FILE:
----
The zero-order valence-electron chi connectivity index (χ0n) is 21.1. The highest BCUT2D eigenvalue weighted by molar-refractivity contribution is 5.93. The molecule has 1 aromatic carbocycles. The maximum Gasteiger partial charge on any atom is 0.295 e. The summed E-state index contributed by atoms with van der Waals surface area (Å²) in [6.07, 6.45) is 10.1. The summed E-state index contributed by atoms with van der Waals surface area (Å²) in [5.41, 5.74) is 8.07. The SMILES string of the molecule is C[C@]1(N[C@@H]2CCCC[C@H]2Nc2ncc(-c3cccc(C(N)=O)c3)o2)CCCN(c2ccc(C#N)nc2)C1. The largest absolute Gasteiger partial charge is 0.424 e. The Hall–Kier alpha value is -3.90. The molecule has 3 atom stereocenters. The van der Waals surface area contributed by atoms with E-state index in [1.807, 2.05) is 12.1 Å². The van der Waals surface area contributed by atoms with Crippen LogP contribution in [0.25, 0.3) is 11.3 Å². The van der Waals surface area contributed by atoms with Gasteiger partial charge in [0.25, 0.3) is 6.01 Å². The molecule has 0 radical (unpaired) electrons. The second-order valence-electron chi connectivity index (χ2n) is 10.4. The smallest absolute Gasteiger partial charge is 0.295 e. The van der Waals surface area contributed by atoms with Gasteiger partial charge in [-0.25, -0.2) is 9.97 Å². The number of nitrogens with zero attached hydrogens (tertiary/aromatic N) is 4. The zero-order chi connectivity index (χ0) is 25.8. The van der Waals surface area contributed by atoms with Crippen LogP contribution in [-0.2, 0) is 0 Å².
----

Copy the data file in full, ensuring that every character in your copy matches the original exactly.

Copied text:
The zero-order valence-electron chi connectivity index (χ0n) is 21.1. The highest BCUT2D eigenvalue weighted by molar-refractivity contribution is 5.93. The molecule has 1 aromatic carbocycles. The maximum Gasteiger partial charge on any atom is 0.295 e. The summed E-state index contributed by atoms with van der Waals surface area (Å²) in [6.07, 6.45) is 10.1. The summed E-state index contributed by atoms with van der Waals surface area (Å²) in [5.41, 5.74) is 8.07. The SMILES string of the molecule is C[C@]1(N[C@@H]2CCCC[C@H]2Nc2ncc(-c3cccc(C(N)=O)c3)o2)CCCN(c2ccc(C#N)nc2)C1. The largest absolute Gasteiger partial charge is 0.424 e. The Hall–Kier alpha value is -3.90. The molecule has 3 atom stereocenters. The van der Waals surface area contributed by atoms with E-state index in [1.807, 2.05) is 12.1 Å². The van der Waals surface area contributed by atoms with Crippen LogP contribution in [0.25, 0.3) is 11.3 Å². The van der Waals surface area contributed by atoms with Gasteiger partial charge in [0.25, 0.3) is 6.01 Å². The molecule has 0 radical (unpaired) electrons. The second-order valence-electron chi connectivity index (χ2n) is 10.4. The smallest absolute Gasteiger partial charge is 0.295 e. The van der Waals surface area contributed by atoms with Gasteiger partial charge in [-0.25, -0.2) is 9.97 Å². The number of nitrogens with zero attached hydrogens (tertiary/aromatic N) is 4. The zero-order chi connectivity index (χ0) is 25.8. The van der Waals surface area contributed by atoms with Crippen LogP contribution in [-0.2, 0) is 0 Å².